Researchers have discovered that air filtration devices in dental offices could significantly reduce potential COVID-19 transmission through aerosols.
Chao Tan, director of the University of Waterloo’s Green Energy and Pollution Control Research Lab, and his team of researchers looked at the effects of air purification on particles produced by a patient during scaling and other types of dental procedures.
Although the researchers have not yet analyzed particle removal in other confined settings such as school classrooms, Tan said their findings may also apply to those types of environments. His team is currently negotiating with a sponsor to test its study results in schools located in the City of Waterloo.
The study, which took place at a Toronto dental clinic, showed that when an air purifier is used airborne particles and droplets, also known as aerosols, are removed from the air at least 6.3 times faster than the average 95 minutes it takes for 0.5 micrometre particles or droplets to return to a background level.
Researchers found that running a high-speed air purifier from the beginning of a dental operation in a closed room without ventilation is the most effective way of reducing airborne particle concentrations.
Tan said technologies that combine gravity settling, air filtration and air circulation are the most effective in cleaning the air in an enclosed dental office.
“For additional protection, all surfaces, such as the dental chair, dental light and countertops, should be cleaned and disinfected after each patient,” he said.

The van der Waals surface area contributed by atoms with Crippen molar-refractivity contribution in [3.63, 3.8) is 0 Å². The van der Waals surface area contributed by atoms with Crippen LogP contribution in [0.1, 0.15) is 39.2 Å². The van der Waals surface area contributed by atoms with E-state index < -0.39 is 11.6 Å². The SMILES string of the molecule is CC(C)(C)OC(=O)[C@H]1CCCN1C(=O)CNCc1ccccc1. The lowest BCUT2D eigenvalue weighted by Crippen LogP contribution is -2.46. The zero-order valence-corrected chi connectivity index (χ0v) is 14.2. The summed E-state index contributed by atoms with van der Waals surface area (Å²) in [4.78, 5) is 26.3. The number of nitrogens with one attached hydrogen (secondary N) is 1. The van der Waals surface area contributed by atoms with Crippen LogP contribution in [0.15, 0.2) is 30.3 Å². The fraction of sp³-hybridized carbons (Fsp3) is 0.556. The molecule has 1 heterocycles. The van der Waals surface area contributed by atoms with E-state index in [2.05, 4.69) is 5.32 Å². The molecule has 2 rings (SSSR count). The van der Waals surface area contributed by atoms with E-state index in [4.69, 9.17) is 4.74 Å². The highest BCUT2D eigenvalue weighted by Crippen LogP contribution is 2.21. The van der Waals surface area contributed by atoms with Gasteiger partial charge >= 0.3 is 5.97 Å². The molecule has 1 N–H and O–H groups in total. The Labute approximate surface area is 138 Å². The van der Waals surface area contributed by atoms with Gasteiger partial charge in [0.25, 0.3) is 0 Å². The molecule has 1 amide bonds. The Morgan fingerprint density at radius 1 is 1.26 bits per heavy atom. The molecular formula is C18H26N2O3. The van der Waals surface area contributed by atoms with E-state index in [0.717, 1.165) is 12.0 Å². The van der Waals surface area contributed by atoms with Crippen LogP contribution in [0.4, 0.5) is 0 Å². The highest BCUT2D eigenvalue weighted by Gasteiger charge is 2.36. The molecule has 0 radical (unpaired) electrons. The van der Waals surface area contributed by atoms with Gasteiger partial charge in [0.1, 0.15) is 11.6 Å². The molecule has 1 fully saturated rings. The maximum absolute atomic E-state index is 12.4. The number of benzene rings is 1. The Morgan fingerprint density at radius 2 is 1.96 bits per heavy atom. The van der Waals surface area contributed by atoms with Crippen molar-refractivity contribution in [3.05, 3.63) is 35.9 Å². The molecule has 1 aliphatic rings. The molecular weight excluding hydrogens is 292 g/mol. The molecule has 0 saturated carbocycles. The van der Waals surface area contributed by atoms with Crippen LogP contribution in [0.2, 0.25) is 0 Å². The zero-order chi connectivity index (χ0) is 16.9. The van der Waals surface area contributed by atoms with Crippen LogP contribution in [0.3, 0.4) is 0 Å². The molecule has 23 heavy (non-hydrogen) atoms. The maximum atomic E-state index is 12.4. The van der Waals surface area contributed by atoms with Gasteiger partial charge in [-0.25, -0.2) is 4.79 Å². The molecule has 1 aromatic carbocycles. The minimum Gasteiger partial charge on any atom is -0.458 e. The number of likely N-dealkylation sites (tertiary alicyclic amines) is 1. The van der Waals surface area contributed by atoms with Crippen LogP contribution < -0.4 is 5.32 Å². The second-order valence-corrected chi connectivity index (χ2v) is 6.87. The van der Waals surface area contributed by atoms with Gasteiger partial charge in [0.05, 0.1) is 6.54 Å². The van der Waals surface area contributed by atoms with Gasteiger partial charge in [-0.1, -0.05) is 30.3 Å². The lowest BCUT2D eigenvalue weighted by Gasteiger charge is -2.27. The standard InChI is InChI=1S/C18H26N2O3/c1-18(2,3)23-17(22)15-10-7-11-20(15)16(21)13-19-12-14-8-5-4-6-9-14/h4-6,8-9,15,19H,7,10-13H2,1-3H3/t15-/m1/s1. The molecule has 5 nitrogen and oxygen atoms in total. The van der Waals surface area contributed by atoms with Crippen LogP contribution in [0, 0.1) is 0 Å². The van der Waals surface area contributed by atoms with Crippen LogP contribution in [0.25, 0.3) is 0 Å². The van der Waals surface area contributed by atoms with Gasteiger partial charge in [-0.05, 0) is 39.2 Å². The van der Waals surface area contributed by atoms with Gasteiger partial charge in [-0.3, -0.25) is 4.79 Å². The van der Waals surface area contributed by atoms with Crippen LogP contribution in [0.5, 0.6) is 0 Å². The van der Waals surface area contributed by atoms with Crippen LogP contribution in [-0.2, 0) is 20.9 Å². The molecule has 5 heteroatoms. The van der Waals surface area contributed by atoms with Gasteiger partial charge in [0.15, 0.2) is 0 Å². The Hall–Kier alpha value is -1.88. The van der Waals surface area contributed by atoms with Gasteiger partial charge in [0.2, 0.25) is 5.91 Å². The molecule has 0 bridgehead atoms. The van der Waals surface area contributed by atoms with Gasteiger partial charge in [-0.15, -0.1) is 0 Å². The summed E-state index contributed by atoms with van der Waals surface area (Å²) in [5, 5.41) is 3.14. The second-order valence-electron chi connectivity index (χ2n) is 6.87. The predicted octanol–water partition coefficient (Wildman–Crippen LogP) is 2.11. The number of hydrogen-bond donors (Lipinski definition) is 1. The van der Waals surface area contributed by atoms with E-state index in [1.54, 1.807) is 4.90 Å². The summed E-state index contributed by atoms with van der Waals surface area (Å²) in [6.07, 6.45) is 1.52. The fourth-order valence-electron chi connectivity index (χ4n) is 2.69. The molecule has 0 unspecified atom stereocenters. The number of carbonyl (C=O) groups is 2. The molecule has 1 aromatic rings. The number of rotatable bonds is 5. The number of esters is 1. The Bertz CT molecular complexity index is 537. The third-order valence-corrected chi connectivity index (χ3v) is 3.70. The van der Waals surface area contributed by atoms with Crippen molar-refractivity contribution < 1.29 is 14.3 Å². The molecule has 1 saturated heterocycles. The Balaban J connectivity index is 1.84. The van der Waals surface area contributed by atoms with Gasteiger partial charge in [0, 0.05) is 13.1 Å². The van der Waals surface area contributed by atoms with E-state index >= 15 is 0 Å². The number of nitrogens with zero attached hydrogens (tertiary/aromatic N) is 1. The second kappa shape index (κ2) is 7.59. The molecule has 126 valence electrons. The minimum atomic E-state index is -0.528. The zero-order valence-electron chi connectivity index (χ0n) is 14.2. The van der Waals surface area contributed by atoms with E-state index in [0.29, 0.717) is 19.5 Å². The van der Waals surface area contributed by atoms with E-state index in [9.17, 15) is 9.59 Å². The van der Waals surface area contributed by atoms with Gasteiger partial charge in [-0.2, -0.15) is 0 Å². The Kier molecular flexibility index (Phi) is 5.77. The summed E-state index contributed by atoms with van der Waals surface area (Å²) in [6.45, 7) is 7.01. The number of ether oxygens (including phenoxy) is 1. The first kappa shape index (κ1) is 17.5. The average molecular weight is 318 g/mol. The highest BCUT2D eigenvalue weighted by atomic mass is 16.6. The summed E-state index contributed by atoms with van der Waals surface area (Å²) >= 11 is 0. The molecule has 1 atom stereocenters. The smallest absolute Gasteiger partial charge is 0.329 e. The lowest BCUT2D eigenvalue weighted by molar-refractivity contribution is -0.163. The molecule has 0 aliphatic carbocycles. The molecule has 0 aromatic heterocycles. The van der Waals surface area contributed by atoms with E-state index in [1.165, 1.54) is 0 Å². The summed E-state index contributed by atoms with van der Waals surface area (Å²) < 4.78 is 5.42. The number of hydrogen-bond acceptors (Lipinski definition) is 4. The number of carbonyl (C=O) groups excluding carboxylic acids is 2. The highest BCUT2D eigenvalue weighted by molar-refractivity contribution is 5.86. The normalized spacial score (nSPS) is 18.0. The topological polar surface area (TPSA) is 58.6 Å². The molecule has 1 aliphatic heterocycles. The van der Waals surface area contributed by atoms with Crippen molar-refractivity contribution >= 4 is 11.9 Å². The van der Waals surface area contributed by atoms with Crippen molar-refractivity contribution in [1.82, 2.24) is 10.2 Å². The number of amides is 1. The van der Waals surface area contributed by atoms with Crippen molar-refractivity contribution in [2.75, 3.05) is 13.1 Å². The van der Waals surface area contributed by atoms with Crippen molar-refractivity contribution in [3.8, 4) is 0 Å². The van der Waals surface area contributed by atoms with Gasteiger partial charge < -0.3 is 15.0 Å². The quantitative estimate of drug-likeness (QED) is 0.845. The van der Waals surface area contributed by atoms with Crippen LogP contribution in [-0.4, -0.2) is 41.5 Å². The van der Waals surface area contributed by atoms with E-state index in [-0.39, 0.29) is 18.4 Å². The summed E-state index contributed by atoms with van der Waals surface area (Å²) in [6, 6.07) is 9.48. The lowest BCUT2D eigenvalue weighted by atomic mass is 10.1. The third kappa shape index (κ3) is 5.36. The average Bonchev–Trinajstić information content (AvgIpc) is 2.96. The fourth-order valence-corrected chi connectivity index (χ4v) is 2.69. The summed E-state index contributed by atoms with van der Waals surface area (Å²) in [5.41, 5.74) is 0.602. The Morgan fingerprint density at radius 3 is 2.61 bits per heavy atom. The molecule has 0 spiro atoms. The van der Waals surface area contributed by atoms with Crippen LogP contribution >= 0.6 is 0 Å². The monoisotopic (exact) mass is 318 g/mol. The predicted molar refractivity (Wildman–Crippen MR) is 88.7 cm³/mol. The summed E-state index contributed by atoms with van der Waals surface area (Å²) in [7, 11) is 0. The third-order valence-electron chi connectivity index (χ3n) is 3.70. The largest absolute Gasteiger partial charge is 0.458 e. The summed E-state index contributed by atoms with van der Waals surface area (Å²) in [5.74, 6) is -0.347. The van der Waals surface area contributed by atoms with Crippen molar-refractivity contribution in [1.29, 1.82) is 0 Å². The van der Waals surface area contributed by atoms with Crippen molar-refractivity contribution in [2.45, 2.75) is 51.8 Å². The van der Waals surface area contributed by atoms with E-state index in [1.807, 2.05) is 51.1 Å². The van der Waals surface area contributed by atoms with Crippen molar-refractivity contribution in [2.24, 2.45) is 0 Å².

In dental offices without air purification devices, Waterloo researchers recommend opening windows to promote natural ventilation with fresh air, but acknowledge that sometimes that is not feasible, especially during Canadian winters. In addition, staff should leave the room at the end of a dental procedure and close the door to allow for particles to settle or exit through an open window.
In August 2020, the World Health Organization (WHO) recommended delaying non-essential oral health care amid the COVID-19 pandemic and called for research on aerosol generated during dental procedures.
The Waterloo team’s findings are intended to help develop technologies and protocols for the proper control of particles and splatters generated during dental procedures.
“In the context of the current COVID-19 pandemic, our study’s analysis can assist in developing guidelines for air circulation and filtration, which can significantly reduce the chances of disease transmission,” Tan said.
This study is in pre-publication and can be accessed here.